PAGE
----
Additional Calendars
Calendar Views
Conferences and Meetings
Law School
Special Events

ELEC Doctor of Philosophy Dissertation Defense by Chencheng Zhou

When: Friday, April 28, 2023
9:00 AM - 11:00 AM
Where: > See description for location
Cost: Free
Description: Topic: Dependability Modeling and Analysis of Blockchain-Based Systems

Location: Lester W. Cory Conference Room, Science & Engineering Building (SENG), Room 213A

Zoom Conference Link:
Meeting ID: 980 9268 5237 Passcode: 494029

The blockchain technology has immense potential in diverse applications, such as cryptocurrencies, financial services, smart contracts, supply chains, healthcare, and energy trading. Due to the business-critical and/or safety-critical nature of these applications, it is pivotal to model and evaluate the dependability of blockchain-based systems, contributing to their reliable and robust design and operation.

In this dissertation, potential risks to the blockchain-based systems are examined. Impacts of critical parameters like block size, block interval, stale block rate on the system performance are investigated through case studies. We then model and analyze the dependability of Bitcoin, a peer-to-peer cryptocurrency system built upon the blockchain technology that enables an individual user to trade freely without involving any intermediate agents. Three attack models are considered, including the Eclipse attack that aims to monopolize the information flow of the victim node, the selfish mining attack that aims to collect unfair mining rewards by intentionally withholding blocks, and the 51% attack that aims to control over 50 percent of the network nodes for gaining the power to alter the blockchain. Analytical methods based on continuous-time Markov chains, semi-Markov processes, and multi-valued decision diagram are investigated for the dependability analysis of Bitcoin nodes and networks subject to attacks. Effects of several model parameters related to the miner's habits in system protection, restart, and mining frequency, time to restart, time to detect and delete the malicious message, as well as parameters reflecting computing power and attack triggers of selfish miners and recovery capabilities of honest miners are examined. This dissertation also contributes by proposing two defensive strategies: the dynamic difficulty adjustment algorithm and the acceptance limitation policy. Case studies show that both strategies can effectively discourage dishonest selfish miners and improve the overall dependability and resilience of the system against selfish mining attacks.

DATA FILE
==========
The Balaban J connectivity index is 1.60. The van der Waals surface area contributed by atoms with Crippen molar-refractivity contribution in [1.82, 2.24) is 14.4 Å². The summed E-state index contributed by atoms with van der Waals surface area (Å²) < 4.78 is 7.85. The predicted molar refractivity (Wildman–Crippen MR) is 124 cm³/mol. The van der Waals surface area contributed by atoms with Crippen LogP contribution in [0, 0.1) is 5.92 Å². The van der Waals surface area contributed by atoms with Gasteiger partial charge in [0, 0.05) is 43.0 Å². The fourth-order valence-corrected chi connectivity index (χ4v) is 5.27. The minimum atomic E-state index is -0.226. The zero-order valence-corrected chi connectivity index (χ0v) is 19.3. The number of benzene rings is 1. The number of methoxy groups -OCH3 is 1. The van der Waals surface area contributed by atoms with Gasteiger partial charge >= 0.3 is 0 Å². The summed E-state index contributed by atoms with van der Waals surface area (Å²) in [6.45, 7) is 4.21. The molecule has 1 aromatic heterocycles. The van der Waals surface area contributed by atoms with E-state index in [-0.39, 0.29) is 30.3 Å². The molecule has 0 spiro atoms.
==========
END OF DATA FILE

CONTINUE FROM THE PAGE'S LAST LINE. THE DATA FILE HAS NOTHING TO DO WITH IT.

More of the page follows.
Advisor(s): Dr. Liudong Xing, Professor, Department of Electrical & Computer Engineering, UMASS Dartmouth

Committee Members: Dr. Honggang Wang, Professor, Department of Electrical & Computer Engineering, UMASS Dartmouth; Dr. Yuzhu (Julia) Li, Professor, Department of Decision and Information Sciences, UMASS Dartmouth; Dr. Jun Guo, Professor, College of Software, Northeastern University, China

NOTE: All ECE Graduate Students are ENCOURAGED to attend.
All interested parties are invited to attend. Open to the public.

*For further information, please contact Dr. Liudong Xing at 508.999.8883 or via email at
Contact: > See Description for contact information
Topical Areas: General Public, University Community, College of Engineering, Electrical and Computer Engineering